TQOTW: Cryptocurrency
Two of my personal tax clients have come to me querying the implications of disposing part of their respective cryptocurrency holdings. Client A has accumulated a large wallet of bitcoin from various purchases made over the last 6 years. Client B has earned some cryptocurrency from mining, they also stored a part of their cryptocurrency on a hard drive which was lost last year.

What are the tax implications for both of my clients, and will Client B get any relief for the lost hard drive?

Cryptocurrencies are intended to function as a form of electronic cash and store of value, however HMRC do not consider them to be currency or money. This means they often meet the definition of an asset and disposals can lead to chargeable events for capital gains purposes. A person may have a trade or miscellaneous income from mining cryptocurrency or be paid by their employer in cryptocurrency, in which case income tax may be applied.

There are no tax rules specific to cryptocurrencies and so general principles apply. However, HMRC have a Cryptoassets Manual which outlines their views on this subject. Of course, a different interpretation is possible, but this should be backed up by facts and source material and is best explained to HMRC in order to avoid the possibility of penalties.

HMRC’s views as to whether CGT or income tax rules apply is at CRYPTO20050.

Client A

Your client has acquired and held bitcoin over the last 6 years and is looking to dispose of it to realise its value. This meets the definition of a chargeable asset for CGT as it is one which is capable of being owned and has a value which can be realised. See CRYPTO22000.

As we have a variety of acquisitions over the ownership, when it comes to disposing of some or all of the asset you will need to pool the acquisitions to work out their cost. Pooling applies to most cryptocurrencies in the same way that it applies to most shares and securities in companies – s104 TCGA 1992. It tells us how to identify which tokens are being disposed of when we have multiple acquisitions of the token over a period of time. Purchases are split into three categories:

  • Firstly, we are deemed to of disposed of any tokens that have been acquired on the same day.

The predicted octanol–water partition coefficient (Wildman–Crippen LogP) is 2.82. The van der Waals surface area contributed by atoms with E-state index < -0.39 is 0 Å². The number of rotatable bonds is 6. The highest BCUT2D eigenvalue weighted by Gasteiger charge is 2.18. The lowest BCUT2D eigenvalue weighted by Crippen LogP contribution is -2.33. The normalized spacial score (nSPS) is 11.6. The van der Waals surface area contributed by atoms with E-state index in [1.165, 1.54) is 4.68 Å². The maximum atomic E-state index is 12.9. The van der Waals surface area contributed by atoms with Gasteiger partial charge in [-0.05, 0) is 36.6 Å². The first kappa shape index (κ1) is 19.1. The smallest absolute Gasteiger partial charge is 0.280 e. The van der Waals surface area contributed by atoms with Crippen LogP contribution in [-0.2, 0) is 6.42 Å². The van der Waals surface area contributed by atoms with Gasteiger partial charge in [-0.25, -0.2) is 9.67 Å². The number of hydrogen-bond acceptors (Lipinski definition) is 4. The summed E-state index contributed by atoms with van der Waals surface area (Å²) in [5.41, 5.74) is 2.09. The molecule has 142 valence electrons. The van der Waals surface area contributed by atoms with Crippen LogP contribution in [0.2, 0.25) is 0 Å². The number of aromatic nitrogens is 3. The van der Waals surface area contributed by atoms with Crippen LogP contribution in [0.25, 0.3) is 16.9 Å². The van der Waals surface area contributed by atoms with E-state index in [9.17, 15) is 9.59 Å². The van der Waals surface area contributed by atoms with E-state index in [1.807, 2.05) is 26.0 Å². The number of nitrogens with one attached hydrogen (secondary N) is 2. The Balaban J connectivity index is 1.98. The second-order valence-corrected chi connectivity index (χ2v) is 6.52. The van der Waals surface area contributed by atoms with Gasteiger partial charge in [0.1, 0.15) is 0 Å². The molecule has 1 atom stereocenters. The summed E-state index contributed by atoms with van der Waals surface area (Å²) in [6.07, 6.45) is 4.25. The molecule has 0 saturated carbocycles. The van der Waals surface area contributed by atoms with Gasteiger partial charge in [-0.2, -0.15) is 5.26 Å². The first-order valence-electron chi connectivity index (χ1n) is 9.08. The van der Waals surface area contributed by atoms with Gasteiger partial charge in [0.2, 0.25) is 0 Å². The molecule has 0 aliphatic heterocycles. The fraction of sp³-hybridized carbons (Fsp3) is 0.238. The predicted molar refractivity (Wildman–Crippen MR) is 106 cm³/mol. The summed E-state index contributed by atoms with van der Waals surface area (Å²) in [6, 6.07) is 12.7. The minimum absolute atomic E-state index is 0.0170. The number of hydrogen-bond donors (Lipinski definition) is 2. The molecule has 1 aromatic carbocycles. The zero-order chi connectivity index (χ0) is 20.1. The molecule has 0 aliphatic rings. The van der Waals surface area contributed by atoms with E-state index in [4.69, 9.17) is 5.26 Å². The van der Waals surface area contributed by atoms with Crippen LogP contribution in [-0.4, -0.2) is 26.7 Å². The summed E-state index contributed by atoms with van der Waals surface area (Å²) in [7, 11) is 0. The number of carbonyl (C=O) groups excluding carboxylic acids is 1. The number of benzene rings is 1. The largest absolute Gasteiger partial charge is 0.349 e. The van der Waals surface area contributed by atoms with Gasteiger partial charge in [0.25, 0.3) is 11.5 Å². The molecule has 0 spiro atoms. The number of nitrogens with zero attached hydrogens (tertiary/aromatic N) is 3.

• Next, we are deemed to have disposed of any tokens that are acquired in the next 30 days.
  • Finally, your client will be deemed to of disposed of any tokens in what is referred to as the ’section 104’ pool. As your client has only acquired bitcoin over the last 6 years, all of these acquisitions will be placed in the s.104 pool and the total amount and price will be used to work out an average cost per unit when we make a disposal from this pool.

If the client was to hold more than one type of cryptocurrency, they would all need to be pooled separately as only assets of a nature that can’t be distinguished from each other can be pooled – see CRYPTO22200.

Client B

Tokens can be awarded to people who verify transactions of cryptocurrencies, this is often called ‘mining’ and can be profitable. See CRYPTO21000.

As your client is involved in mining cryptocurrencies it is likely he will be charged to income tax on the value of the assets he receives either as trading or as miscellaneous income. Depending on the size of your clients mining operation it may amount to a trading activity where the tokens received are taxed as trading receipts, but if it does not amount to this the income will be treated as miscellaneous income.

If Client B has kept his mined cryptocurrency and is now looking to dispose of it, he will have to pay capital gains tax on any uplift in value. Where we have the same cryptocurrency acquired multiple times, we will again need to look at the pooling rules as we did for Client A. See CRYPTO21150

Unfortunately, HMRC do not consider your client misplacing his hard drive to be a disposal for the purposes of capital gains tax. This is because the tokens will still exist and your client will still be recognised as the owner on the cryptos distributed ledger, even though they cannot access the tokens – see CRYPTO22400. If your client can prove to HMRC that they have no chance of recovering the hard drive, they may be able to make a negligible value claim under s.24 TCGA 1992 – see CRYPTO22500.

The effect of a successful negligible value claim from your client will result in a deemed disposal of the token, and immediate reacquisition for its negligible, often nil, value. This will create a capital loss for your client which he can use against the disposal of cryptocurrencies in the same year, or any other disposals they may have in that year. If they can show the asset was of negligible value in either of the previous 2 years, the loss may be carried back.

In summary, as is the same for any asset, we need to look at the reason the cryptocurrency was acquired in order to decide whether we apply capital gains or income tax as the correct treatment. Cryptocurrencies of the same type are pooled in the same way as shares and securities of the same type for capital gains.

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Apprentice Tax Advisor
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Stephen started working for Croner Taxwise in 2020, helping out the Tax team as Advice Line Administrator. He is now an Apprentice Tax Advisor working towards his ATT qualification.

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